China antitrust: Beijing’s new rule book raises the bar for what counts as monopoly

Iris Deng and Coco Feng, South China Morning Post

Posted at Feb 10 2021 07:52 PM

The final version of China’s antitrust guidelines includes small, but potentially significant, changes from the previous draft that could make it complicated for Beijing to single out monopolies, according to legal experts.

They said those revisions in the guidelines, which came into effect on Sunday, are rich in implications for how antitrust investigations and disputes in China will move forward.

This new rule book for regulators comes at a time when some of the country’s largest and most influential technology companies – including Alibaba Group Holding and Tencent Holdings – are embroiled in various anti-monopoly issues. Alibaba is the parent company of the South China Morning Post.

The newly established guidelines stipulate that the regulator must define “a relevant market”, or the area where a monopoly exists, in an antitrust investigation.

That is key to proving in an antitrust investigation or lawsuit that an internet platform has built up a dominant market position and misused this position. An internet platform will only be subject to regulatory or legal punishment if such a situation exists.

In the previous draft released in November, the State Administration for Market Regulation (SAMR) did not have to define a relevant market to call a monopoly in “special cases”. It provided regulators unrestrained power to label any company a monopoly.

The change closes a loophole that would have given the agency too much discretion on regulatory scrutiny of the internet sector, according to You Yunting, a senior partner at Shanghai DeBund Law Offices.
“If the relevant market cannot be defined in a case, then anti-monopoly laws can’t be applied,” You said. “It’s the obligation for law enforcement agencies to define a relevant market in a monopoly investigation.”

Defining a relevant market in an antitrust investigation or lawsuit could be a daunting task for regulators in China – home to the world’s largest internet population, biggest e-commerce market and most number of smartphone users – where boundaries are not fixed and development of innovative products and services are encouraged. The country’s technology industry is a field that China sees as critical to drive for modernisation and self-reliance over the next decade and a half.

An example of how difficult it can be to prove a monopoly exists can be gleaned from a landmark case between antivirus software developer Qihoo 360 Technology and Tencent.

Qihoo sued Shenzhen-based Tencent in 2012 for abusing its dominant market position in instant messaging, which forced internet users not to adopt its security software. In March 2013, the Guangdong People’s High Court ruled in favour of Tencent. That led Qihoo to take its case to the People’s Supreme Court. In a 75,000-character decision, the court also ruled in favour of Tencent because its dominant market position was not proven.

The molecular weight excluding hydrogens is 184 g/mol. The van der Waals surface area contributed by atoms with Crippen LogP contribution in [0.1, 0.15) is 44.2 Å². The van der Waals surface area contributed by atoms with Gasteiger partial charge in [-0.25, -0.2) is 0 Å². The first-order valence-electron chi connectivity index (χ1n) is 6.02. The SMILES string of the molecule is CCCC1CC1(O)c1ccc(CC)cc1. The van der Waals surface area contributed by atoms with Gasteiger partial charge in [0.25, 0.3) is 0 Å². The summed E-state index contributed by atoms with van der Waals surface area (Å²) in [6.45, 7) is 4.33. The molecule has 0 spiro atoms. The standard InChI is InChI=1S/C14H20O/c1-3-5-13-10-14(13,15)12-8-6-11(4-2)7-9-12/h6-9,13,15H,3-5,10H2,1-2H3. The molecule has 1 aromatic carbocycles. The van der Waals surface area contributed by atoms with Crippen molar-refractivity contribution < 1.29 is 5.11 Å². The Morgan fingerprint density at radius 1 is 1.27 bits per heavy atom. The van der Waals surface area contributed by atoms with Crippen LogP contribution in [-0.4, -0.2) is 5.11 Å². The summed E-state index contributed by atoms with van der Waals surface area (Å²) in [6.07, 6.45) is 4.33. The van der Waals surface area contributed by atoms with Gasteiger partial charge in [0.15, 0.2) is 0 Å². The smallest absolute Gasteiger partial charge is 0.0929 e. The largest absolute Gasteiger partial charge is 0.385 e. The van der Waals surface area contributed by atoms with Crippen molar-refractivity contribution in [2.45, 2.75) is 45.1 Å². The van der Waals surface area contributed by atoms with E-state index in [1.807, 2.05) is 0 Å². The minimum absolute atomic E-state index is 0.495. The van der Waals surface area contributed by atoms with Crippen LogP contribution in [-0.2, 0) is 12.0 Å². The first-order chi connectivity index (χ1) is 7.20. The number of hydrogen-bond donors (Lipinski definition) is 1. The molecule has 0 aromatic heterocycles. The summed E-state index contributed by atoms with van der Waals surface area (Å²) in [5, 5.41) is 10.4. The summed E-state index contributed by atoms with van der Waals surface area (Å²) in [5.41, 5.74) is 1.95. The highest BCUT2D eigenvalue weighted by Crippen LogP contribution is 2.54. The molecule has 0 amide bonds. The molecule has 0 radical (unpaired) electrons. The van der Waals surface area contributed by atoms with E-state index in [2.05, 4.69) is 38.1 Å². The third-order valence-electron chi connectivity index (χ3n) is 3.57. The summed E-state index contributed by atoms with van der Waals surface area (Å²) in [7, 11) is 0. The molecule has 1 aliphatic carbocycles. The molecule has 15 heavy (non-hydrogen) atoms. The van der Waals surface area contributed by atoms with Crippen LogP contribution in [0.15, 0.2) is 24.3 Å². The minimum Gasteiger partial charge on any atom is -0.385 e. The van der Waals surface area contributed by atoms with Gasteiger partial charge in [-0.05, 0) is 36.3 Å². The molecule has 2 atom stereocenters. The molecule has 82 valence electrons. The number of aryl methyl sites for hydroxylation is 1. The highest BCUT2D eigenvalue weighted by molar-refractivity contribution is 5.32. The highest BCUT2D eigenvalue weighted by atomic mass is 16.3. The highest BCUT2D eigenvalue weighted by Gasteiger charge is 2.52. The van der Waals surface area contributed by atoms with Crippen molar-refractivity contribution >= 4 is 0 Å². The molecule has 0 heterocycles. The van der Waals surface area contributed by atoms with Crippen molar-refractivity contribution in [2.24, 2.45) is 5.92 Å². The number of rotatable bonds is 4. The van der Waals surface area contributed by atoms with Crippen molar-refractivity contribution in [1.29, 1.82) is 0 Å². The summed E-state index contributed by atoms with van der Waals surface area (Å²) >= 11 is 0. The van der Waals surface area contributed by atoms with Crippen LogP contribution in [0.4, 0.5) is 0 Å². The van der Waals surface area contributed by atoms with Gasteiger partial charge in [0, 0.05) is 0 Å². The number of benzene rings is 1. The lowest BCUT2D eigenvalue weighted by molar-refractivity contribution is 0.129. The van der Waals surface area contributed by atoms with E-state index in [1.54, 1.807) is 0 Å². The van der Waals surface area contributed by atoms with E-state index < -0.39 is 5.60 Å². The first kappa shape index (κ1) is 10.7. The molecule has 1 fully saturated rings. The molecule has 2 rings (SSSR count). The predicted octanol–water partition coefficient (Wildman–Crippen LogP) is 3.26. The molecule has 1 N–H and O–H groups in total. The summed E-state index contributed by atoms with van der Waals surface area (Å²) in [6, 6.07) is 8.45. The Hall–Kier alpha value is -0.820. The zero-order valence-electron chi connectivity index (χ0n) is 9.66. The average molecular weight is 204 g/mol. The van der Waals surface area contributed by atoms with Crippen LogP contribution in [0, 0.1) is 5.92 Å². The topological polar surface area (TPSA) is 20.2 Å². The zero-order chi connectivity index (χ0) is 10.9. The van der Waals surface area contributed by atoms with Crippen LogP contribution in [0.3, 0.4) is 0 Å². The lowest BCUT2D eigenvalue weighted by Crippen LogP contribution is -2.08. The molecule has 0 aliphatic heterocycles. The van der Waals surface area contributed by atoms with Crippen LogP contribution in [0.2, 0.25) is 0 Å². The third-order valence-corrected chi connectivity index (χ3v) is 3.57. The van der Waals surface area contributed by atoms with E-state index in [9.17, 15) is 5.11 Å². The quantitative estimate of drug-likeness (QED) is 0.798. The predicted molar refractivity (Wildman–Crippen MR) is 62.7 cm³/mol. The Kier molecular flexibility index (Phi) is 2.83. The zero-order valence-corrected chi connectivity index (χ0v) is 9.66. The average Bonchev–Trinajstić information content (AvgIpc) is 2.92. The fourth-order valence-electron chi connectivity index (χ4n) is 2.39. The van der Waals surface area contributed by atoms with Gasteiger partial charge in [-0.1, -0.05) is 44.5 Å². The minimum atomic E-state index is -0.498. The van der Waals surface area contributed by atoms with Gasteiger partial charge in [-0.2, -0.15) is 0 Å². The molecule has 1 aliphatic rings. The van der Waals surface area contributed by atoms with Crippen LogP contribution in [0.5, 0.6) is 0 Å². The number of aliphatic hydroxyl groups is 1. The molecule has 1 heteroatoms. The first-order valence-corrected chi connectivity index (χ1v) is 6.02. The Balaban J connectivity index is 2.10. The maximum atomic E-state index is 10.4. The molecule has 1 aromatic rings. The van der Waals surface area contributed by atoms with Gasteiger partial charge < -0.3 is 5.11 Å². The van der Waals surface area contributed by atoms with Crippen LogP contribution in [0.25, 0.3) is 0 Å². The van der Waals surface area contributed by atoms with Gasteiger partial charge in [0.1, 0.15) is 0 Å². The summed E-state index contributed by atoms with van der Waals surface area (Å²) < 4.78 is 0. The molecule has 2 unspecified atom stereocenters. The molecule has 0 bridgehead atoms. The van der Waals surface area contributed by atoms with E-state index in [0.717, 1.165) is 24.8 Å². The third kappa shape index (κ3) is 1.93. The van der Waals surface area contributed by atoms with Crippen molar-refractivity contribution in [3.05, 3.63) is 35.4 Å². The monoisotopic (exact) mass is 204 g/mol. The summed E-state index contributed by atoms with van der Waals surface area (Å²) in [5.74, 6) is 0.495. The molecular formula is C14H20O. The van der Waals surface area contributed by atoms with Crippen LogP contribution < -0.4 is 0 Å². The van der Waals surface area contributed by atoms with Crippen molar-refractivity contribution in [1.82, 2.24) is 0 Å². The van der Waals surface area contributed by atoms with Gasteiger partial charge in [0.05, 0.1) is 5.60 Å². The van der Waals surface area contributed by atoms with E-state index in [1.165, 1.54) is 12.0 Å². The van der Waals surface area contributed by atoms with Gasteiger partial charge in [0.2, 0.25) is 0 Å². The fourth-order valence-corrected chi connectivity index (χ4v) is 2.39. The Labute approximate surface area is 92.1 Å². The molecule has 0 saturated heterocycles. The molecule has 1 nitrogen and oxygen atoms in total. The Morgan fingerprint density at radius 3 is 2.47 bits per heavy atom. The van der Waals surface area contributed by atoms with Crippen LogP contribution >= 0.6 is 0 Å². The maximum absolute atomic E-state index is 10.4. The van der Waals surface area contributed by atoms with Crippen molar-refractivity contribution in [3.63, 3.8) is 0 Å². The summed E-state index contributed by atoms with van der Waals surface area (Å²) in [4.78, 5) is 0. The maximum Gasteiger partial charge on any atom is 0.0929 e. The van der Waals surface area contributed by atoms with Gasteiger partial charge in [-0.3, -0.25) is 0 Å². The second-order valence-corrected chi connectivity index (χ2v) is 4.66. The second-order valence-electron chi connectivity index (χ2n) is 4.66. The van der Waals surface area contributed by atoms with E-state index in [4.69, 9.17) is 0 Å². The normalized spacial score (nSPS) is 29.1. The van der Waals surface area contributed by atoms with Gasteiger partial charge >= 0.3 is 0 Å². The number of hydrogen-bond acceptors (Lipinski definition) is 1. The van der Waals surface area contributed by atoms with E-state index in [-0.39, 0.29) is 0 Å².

The requirement to define relevant market in the guidelines “adds more clarity and flexibility” in China’s antitrust operations, while helping “alleviate investor concerns”, according to HSBC analyst Binnie Wong in a report published on Tuesday.

Another change in the final version stipulates that an internet platform’s independent decision to match or follow prices of other players will not be considered as an antitrust issue.

The guidelines also allow operators to sell goods on internet platforms at prices below cost “for a reasonable period” as long as the sales are specifically used to attract new clients or as a promotional campaign. This would seem to be the go-ahead for internet platforms to implement subsidised pricing schemes to grab market share.

More importantly, the new antitrust guidelines’ mission statement indicates that it would ensure “the orderly, innovative and healthy development” of the country’s internet sector. As such, antitrust efforts aim to “support innovative development of internet platforms and enhance their international competitiveness”.

That has raised questions on how Beijing will be able to crack down on Big Tech’s monopolistic practices using the new guidelines. It is an undertaking that falls squarely on SAMR, the country’s top market regulator.

“The previous consultation paper stirred up debates among the public and scholars”, said You of Shanghai DeBund Law Offices. “The [new] rules aim to protect free competition, but if the anti-monopoly laws are not applied properly, it could eventually harm the economy and consumer rights.”

The guidelines, however, could serve as a valuable reference in legal disputes between Big Tech companies.

The lawsuit by TikTok parent ByteDance against Tencent over alleged monopolistic practices was accepted by a court in Beijing this week, a move that experts said could become a “landmark” case as authorities ramp up antitrust efforts.

In other segments of the internet sector, another Chinese government agency has stepped in. The People’s Bank of China published a new draft regulation last month that included definitions of monopoly in the nonbank payments market.

“When the internet industry just started, it was hard to define the relevant market, as there were some new concepts like the attention business or free online services,” said Yuan Jia, an associate professor at Sichuan University Law School. “But as the industry grows, more and more experts argue that the definition isn’t a problem.”

“For companies that run platforms, the latest guidelines gives them better knowledge about the boundaries of their commercial behaviour,” Yuan said.

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